Sunday, July 8, 2012



If there is a patron saint for the Cinema of the Damned, it is Erich Von Stroheim.  Despite a directing career that barely spanned a decade and resulted in a mere nine films, Von Stroheim remains one of the most legendary filmmakers of the American silent era.

Also one of the most controversial.  In the course of his career, Von Stroheim would get fired from virtually every studio in Hollywood.  Heck, he even got punched out by Louis B. Mayer after making a crude comment about one of MGM's female stars.  He relished his image as the "terrible Hun" and created a mythic personality as an extremely decadent offshoot of the old Hapsburg Empire.

Of course, it was all bunk.  In truth, Von Stroheim was born without the Von to a lower-middle-class Jewish family in Vienna.  But when he started his acting career in New York during World War One, he found steady employment by posing as an American nightmare of German/Austrian behavior.  He was also really good at it.  So good in fact that his "Von" persona became his own and it took years for biographers to successfully peel away the layers of fabrication that surrounded the man.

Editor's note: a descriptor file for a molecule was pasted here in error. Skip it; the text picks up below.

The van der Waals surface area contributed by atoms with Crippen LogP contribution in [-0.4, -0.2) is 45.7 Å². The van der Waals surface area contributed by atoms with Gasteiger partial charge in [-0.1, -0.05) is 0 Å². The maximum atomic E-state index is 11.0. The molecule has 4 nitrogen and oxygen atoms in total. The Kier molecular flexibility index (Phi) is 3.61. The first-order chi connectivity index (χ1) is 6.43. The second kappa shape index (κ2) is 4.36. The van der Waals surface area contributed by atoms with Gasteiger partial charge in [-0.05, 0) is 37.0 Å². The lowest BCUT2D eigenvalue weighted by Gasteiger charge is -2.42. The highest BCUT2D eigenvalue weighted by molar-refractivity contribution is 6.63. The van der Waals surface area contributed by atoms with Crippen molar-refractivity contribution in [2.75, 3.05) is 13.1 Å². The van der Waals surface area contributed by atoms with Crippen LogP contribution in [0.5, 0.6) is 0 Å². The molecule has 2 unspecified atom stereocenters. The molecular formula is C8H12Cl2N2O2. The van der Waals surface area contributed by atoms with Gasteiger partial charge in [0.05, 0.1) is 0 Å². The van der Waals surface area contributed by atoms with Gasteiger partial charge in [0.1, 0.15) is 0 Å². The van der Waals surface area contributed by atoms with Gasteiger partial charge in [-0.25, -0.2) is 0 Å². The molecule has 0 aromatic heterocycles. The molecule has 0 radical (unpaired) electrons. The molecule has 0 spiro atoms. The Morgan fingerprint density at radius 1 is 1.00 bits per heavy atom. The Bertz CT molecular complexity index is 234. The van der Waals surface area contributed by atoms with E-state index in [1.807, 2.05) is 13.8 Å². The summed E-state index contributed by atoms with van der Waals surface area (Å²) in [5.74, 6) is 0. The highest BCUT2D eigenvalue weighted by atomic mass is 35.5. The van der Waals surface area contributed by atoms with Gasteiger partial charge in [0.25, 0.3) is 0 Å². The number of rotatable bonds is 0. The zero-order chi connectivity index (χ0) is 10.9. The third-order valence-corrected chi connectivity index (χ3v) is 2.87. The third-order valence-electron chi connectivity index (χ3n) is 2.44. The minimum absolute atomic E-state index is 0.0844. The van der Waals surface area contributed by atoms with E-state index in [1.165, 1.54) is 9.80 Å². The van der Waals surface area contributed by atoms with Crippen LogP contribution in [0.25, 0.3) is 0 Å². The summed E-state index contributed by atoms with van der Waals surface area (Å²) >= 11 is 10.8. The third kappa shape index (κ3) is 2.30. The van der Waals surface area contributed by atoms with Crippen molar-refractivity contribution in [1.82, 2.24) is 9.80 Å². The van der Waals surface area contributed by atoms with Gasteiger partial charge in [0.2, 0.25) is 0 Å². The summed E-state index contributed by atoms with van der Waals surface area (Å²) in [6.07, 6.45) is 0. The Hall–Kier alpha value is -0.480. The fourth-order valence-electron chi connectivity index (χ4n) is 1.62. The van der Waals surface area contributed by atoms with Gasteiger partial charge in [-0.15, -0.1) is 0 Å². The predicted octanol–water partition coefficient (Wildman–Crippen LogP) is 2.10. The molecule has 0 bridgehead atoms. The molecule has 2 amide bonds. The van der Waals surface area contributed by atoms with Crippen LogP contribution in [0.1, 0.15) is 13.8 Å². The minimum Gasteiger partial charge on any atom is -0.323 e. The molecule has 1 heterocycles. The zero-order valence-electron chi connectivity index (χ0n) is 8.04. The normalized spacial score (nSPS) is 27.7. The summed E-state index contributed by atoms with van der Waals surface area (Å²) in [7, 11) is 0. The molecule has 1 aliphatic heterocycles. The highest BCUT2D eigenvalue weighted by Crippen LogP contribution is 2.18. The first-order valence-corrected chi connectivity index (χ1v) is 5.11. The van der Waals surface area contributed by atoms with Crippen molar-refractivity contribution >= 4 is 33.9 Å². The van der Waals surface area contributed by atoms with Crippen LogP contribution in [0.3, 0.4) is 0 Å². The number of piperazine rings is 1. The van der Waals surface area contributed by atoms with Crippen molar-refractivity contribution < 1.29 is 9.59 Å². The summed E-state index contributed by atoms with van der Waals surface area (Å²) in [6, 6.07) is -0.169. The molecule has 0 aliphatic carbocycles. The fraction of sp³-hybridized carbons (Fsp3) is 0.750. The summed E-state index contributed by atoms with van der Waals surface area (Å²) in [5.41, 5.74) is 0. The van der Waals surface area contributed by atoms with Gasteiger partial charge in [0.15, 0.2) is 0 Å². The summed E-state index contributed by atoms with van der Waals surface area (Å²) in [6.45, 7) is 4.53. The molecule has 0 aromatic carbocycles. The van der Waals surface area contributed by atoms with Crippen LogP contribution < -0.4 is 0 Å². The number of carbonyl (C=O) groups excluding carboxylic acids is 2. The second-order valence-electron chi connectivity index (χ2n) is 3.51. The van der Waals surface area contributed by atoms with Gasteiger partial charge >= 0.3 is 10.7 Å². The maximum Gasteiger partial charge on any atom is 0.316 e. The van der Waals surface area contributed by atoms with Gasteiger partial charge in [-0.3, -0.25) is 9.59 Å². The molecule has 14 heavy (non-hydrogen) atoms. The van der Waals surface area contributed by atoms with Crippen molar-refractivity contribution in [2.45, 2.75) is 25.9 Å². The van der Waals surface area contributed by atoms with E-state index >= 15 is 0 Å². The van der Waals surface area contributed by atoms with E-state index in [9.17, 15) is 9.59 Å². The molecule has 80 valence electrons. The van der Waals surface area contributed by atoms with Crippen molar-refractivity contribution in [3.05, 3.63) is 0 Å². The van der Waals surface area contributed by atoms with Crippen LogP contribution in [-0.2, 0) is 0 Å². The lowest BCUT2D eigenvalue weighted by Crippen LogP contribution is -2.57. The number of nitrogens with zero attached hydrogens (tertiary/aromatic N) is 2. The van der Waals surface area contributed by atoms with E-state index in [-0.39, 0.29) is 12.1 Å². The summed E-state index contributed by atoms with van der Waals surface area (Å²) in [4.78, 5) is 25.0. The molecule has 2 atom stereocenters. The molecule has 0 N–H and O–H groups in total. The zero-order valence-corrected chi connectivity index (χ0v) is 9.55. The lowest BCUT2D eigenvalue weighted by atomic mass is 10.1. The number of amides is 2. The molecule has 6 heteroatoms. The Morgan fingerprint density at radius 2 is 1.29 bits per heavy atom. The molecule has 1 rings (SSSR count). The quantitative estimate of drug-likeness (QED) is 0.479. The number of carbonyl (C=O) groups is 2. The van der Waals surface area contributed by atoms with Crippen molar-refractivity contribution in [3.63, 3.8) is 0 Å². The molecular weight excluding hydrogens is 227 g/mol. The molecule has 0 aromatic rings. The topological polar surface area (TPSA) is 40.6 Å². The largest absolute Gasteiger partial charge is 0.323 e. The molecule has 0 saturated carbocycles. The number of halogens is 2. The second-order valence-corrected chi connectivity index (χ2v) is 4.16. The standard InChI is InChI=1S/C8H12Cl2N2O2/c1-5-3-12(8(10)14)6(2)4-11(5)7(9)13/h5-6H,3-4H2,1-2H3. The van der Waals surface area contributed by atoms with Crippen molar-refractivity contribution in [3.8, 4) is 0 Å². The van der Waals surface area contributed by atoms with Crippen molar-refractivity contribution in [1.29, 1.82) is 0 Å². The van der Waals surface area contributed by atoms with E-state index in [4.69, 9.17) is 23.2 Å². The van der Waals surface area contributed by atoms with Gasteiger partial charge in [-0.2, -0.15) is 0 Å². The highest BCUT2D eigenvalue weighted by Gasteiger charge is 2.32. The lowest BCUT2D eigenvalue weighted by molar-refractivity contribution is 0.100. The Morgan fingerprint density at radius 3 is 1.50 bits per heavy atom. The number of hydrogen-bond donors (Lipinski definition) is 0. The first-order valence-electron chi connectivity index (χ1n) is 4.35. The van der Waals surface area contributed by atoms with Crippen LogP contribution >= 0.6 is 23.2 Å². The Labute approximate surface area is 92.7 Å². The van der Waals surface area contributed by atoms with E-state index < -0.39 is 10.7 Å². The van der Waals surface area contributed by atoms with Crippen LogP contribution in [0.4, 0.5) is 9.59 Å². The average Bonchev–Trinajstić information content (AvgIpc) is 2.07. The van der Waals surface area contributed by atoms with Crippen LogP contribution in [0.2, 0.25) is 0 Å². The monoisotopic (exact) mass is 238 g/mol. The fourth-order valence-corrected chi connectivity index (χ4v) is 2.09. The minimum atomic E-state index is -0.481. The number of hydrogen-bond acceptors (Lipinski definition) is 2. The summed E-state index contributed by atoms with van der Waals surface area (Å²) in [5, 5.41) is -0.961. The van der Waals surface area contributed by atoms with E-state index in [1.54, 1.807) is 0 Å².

Ironically, Von Stroheim is today best known to many viewers for his two most famous acting roles in Jean Renoir's 1937 masterpiece Grand Illusion:

and Billy Wilder's Sunset Boulevard.

But Von Stroheim was first and foremost a director.  He was even a visionary and combined an imposing sense of brilliance and self-destructiveness, all packaged in his own unique brand of Naturalism.  His demand for realism would extend to such details as making sure that the performers underwear would be historically correct.  In studio folklore, Von Stroheim's excessive approach resulted in the first million dollar production (Foolish Wives 1922).  In truth, it wasn't quite that costly but Universal decided that it made for good publicity.  Besides, it was close to the mark.  After all, he was basically building a complete reconstruction of Monte Carlo on the back lot.

Von Stroheim's masterpiece is Greed, his 1924 adaptation of the novel McTeague by Frank Norris.  He claimed that instead of a script, he simply filmed directly from the novel.  Actually, the movie is longer than the book as Von Stroheim added and extended scenes and chapters.

The result ran past 9 hours and MGM had a duck fit.  Von Stroheim was fired and Rex Ingram was brought in to drastically re-cut the film to a modest 2 hours running time.  Ever since, the effort to restore the movie toward its original cut has become a holy quest.

Which is why it is important to take advantage of the YouTube presentation of the 4 hour restoration of this movie.  At this point, it is the closest yet to Von Stroheim's original intentions.  Greed remains one of the major achievements of the American cinema.  An intense and harsh and brutal classic that brims with a strange primitive force.